The national capital’s air quality remained poor for the fourth consecutive day on Thursday, with an increase in wind speed raising hopes about improvement in the situation in the next few days.
The overall air quality index (AQI) recorded at 4 pm Thursday stood at 210, which falls under the ‘poor’ category, authorities said.
On Wednesday, Delhi’s AQI stood at 239, according to data by the Central Pollution Control Board (CPCB).
An AQI between 0-50 is considered ‘good’, 51-100 ‘satisfactory’, 101-200 ‘moderate’, 201-300 ‘poor’, 301-400 ‘very poor’, and 401-500 ‘severe’.
On Thursday, Ghaziabad and Noida also recorded ‘moderate’ air quality levels at 200 and 198 respectively, the data showed.
A senior CPCB official said there would be an improvement in the air quality in the next few days as the wind speed improved.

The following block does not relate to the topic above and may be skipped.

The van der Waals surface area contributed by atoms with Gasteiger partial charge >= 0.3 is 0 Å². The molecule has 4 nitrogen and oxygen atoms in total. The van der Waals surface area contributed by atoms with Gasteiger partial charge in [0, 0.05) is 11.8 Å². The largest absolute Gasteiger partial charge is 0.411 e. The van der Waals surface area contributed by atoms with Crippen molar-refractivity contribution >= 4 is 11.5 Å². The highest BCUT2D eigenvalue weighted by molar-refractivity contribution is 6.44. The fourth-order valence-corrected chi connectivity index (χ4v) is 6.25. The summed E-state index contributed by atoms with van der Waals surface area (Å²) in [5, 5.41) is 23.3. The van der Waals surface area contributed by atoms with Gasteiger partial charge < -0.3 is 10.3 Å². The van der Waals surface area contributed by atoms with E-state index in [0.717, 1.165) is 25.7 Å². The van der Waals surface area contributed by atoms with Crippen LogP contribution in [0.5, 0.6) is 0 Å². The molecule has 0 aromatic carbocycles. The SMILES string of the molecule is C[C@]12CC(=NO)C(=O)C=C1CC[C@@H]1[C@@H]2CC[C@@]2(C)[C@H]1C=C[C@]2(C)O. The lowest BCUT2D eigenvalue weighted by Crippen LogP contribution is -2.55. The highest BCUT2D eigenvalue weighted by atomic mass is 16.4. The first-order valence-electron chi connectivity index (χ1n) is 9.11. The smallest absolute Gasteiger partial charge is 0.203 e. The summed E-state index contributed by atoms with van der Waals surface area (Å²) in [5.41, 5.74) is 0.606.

“The wind speed increased due to development of a low-pressure area over the Bay of Bengal,” he said.
A slew of measures is being taken by the CPCB to fight pollution during the upcoming winter season when the air quality in Delhi is generally the worst.
The measures include deployment of 41 inspection team to monitor any violations that might lead to the increase of pollution.
However, recent satellite images from the NASA have shown that the farmers in Punjab and Haryana have started burning crop residue earlier this month.
The NASA, on its official website, stated that burning crop residue in Punjab and Haryana has increased significantly over the past 10 days in and near Amritsar, Ambala, Karnal, Sirsa and Hisar.
Burning of paddy straw every year during October and November and wheat straw during April in Punjab and Haryana are the major contributors of air pollution in Delhi-NCR, as the smoke travels towards the national capital.
In Delhi, it mixes with the fog and creates a toxic smoggy winter every year. PTI